CLA is produced in the rumen mainly through incomplete biohydrogenation of linoleic acid in CLA (C18:2) by ruminal bacteria and by enzymatic action of Δ-9-desaturase upon TVA – C18:1t in mammary glands [15].

In this study, the amount of linoleic acid in fresh organic milk was 1.85 g·100 g−1, and after fermentation a significant decrease (P ≤ 0.05) in this FA was found for all employed strains, including yoghurt strains, resulting in an increase in CLA amounts. In fact, a strong negative significant correlation (r = −0.803, P ≤ 0.01) was observed between linoleic acid and CLA.

The lower fermentation time observed in organic milk fermented by St-BL04, St-B94 and yoghurt starter cultures (St-LB340) could indicate that there is a relation between short fermentation time and the occurrence of an incomplete biohydrogenation of linoleic acid into CLA by bifidobacteria and yoghurt strains, similarly, what occurs during fermentation process in the rumen. Indeed, a significant negative correlation was found between fermentation time and CLA (r = −0.450, P ≤ 0.01), and a significant positive correlation (r = 0.673, P ≤ 0.01) between fermentation time and linoleic acid contents.

These results agree with those reported by Oliveira et al. [26], who observed a higher CLA content in probiotic fermented milk supplemented with different prebiotics, which showed a fermentation time lower than control fermented milk (i.e. not supplemented milk). Meanwhile, Florence [14] found that for fermentation carried out with pure cultures of bifidobacteria and L. bulgaricus in which fermentation times were very long (TpH4.7 > 10 h), no significant increase in CLA amounts was found in both milks (conventional and organic) after the process.

Then, probably there is a factor in organic milk which stimulates fast fermentation and allows metabolic biohydrogenation pathway of CLA production.

In parallel, there are higher contents of TVA in fresh and fermented organic milk when compared with conventional products. The higher amounts of TVA are associated with higher contents of CLA with a strong significant positive correlation (r = 0.883, P ≤ 0.01) as previously reported by Molketin and Giesemann [23].

4. CONCLUSION

The chemical composition of conventional and organic milk was closely related. All bacteria showed adequate counts according to regulatory recommendations. Despite the fact that no significant differences were noted with the main FA, organic fermented milk showed higher amounts of TVA and CLA. A significant positive correlation was found between fermentation time (TpH4.7) and linoleic acid, as well as between TVA and CLA. Beside, a significant negative correlation was observed between linoleic acid and CLA, and between TpH4.7 and CLA, whatever the type of milk. The differences noted in FA composition and acidification profile are not enough to predict the effect of each bacteria on CLA increase in organic fermented milk. Thus, new studies are required to elucidate the observed data.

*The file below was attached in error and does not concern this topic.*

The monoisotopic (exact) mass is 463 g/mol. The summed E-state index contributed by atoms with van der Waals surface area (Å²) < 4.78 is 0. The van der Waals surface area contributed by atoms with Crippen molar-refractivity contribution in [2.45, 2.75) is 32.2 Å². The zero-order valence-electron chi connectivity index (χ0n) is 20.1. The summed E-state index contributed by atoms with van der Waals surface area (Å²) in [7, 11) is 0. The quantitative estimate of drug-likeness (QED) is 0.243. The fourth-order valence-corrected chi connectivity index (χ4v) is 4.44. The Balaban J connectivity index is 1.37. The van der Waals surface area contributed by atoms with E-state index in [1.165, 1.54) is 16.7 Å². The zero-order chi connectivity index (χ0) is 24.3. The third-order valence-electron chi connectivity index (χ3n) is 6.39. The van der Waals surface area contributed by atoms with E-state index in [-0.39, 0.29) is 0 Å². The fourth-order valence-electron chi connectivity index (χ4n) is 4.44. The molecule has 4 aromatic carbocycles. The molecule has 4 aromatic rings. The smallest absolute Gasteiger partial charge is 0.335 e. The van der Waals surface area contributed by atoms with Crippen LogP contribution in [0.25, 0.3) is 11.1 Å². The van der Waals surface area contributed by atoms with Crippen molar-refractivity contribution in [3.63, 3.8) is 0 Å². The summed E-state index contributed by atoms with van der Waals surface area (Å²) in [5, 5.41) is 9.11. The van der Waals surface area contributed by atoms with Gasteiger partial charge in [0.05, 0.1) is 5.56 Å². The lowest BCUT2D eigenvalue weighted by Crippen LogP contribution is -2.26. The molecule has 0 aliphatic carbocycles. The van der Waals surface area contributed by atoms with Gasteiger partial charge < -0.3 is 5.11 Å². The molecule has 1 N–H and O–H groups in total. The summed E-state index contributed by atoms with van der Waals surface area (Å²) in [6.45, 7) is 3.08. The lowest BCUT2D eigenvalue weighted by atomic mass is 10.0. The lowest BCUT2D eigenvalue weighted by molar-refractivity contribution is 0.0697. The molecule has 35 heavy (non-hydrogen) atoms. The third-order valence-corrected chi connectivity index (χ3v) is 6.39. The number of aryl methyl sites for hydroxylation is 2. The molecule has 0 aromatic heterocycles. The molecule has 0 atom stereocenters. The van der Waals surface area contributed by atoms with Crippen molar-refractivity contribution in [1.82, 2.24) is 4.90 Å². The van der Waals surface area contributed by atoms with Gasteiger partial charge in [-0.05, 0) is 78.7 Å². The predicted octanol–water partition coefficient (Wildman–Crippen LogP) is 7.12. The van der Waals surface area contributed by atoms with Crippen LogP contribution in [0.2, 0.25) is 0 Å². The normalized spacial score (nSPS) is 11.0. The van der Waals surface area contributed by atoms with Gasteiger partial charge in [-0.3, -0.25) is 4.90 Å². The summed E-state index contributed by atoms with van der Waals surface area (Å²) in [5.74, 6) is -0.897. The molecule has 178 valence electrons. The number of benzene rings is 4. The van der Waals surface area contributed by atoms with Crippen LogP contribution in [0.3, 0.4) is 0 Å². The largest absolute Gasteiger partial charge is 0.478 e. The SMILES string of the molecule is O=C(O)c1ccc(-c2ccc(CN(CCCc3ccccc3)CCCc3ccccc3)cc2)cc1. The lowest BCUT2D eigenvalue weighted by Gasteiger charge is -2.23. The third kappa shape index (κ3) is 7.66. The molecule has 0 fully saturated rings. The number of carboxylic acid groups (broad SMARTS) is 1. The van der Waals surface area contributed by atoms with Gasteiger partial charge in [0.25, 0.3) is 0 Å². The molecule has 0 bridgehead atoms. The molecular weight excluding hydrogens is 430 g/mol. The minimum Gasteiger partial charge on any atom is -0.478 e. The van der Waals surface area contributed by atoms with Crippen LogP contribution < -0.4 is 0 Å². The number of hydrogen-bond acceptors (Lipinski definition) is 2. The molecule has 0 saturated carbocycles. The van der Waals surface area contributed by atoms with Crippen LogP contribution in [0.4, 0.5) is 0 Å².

Acknowledgments

The authors thank Danisco Brasil Ltda (Cotia, São Paulo, Brazil), Chr. Hansen and DSM Food Specialities for the donation of cultures, FAPESP and CNPq for financial support, and Professor C. Colli from São Paulo University, Department of Food Science for the analysis of major and trace mineral elements.

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All Tables

Table I.

Gross chemical composition* and certain minerals of organic and conventional fresh milk.

Table II.

Comparison of the acidification kinetic parameters in organic and conventional milk by the yoghurt cultures (St-LB340 – control), and S. thermophilus in co-culture with the four strains of B. animalis subsp. lactis (St-BB12, St-B94, St-BL04 and St-HN019).

Table III.

Counts of single strains of L. delbrueckii subsp. bulgaricus (LB340) and B. animalis subsp. lactis strains (BB12, B94, BL04 and HN019) fermented in co-culture with S. thermophilus in organic and conventional milk 24 h after the end of fermentation.

Table IV.

FA contents (g·100 g−1) in organic and conventional fresh milk (M), yoghurts (Y) and fermented milk (FM).

All Figures

thumbnail Figure 1.

Fermentation time (TpH4.7) of yoghurt cultures (St-LB340 – control), and S. thermophilus in co-culture with the four strains of B. animalis subsp. lactis (St-BB12, St-B94, St-BL04 and St-HN019) in organic and conventional milk. Mean values of duplicate experiments with different letters are significantly different; P ≤ 0.05.

In the text
thumbnail Figure 2.

CLA (g·100 g−1) in organic and conventional fresh milk (M), yoghurts (St-LB340 – control) and by fermented milk S. thermophilus in co-culture with the four strains of B. animalis subsp. lactis (St-BB12, St-B94, St-BL04 and St-HN019). Mean values (n = 4) with different letters are significantly different; P ≤ 0.05.

In the text